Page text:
If I didn’t know any better, I’d say Rocket “Dean” Hall was rocketing through DayZ standalone‘s development in order to stop rabid fans from sinking overeager fangs into his heels. But now I do know better! Rocket explained in a recent (and completely massive) dev blog: “We don’t know [when it’s coming out]. We’re going to take our time. I feel fantastic about the situation, more than ever I feel like we’re doing something really interesting with this development. Now is not the time to rush things, but we do need to ensure our pace is kept up.” He then proceeded to discuss all of the things – chief among them anti-cheat server technology, character customization, and the current closed test. Find out heaps more about the Z-est of days after the break.
Zs, DayZ mod is nearly as overrun by cheaters as it is zombies, so stopping a repeat performance dead in its tracks is one of Rocket’s biggest priorities. But how? Well, MMOs aren’t perfect at it, but they are better than most. Naturally, then, DayZ’s taking a few pointers.
“Contrary to some who say DayZ will be releasing with no anti-hack mechanisms, one of the key things we are doing with development is entirely redeveloping how the engine works. I can’t stress enough just how fundamental this change is. DayZ’s game servers will function like servers in other MMO style games, that is the server will control the behavior and the sending of updates. No longer will your machine receive all the updates allowing their analysis by various cheats.”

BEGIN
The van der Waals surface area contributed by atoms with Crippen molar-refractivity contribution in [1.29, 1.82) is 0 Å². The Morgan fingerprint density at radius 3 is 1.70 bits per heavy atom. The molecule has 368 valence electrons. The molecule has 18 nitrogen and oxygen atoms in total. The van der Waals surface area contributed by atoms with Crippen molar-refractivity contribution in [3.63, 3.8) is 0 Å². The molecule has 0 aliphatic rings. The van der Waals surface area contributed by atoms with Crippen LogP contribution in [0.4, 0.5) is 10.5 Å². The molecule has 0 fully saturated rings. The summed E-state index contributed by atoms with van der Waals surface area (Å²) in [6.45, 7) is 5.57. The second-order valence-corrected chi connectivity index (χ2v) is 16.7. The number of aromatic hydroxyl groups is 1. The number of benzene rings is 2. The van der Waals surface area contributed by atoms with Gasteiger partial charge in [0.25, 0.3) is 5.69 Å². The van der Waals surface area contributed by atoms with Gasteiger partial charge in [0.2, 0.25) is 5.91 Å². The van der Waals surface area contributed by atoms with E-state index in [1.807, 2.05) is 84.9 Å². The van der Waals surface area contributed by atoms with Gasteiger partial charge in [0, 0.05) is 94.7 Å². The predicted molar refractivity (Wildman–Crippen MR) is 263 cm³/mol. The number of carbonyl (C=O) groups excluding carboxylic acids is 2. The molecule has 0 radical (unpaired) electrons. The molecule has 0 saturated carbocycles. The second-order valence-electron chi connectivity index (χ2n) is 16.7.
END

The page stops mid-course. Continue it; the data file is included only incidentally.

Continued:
As for character customization, Rocket and co are aiming to strike a good balance between practicality and social concerns. In all likelihood, you’ll start with rags, but various post-apocalyptic riches – new clothes, tattoos, markings on weapons, etc – will both evolve your character and allow you to identify with groups you might form or causes you might take up. Weapons will also be customizable from a usability standpoint, though specifics are scarce at the moment. Rocket said magazines are up and running, but there’s plenty more on the way.
What about that “imminent” closed test, though? Well, there’s a test of sorts going on right now, but it’s probably not the one you’ve been waiting for. “We have begun our internal closed testing (yes!) and have been working with Valve to ensure our new server browser system is working (we utilize Steam for this purpose rather than Gamespy as for ArmA2). The Server/Client architecture needs to be fully implemented before we will begin our public testing.” However, he also added that “we have not initiated our closed test that includes external people yet (such as streamers).”
There’s also info about volumetric clouds (!!!), a comparison shot between DayZ standalone and ArmA II, and some snazzy new screenshots over on the DayZ blog. If you’re interested, you now have permission to peruse it. You didn’t before, and if you opted to anyway, I’m telling.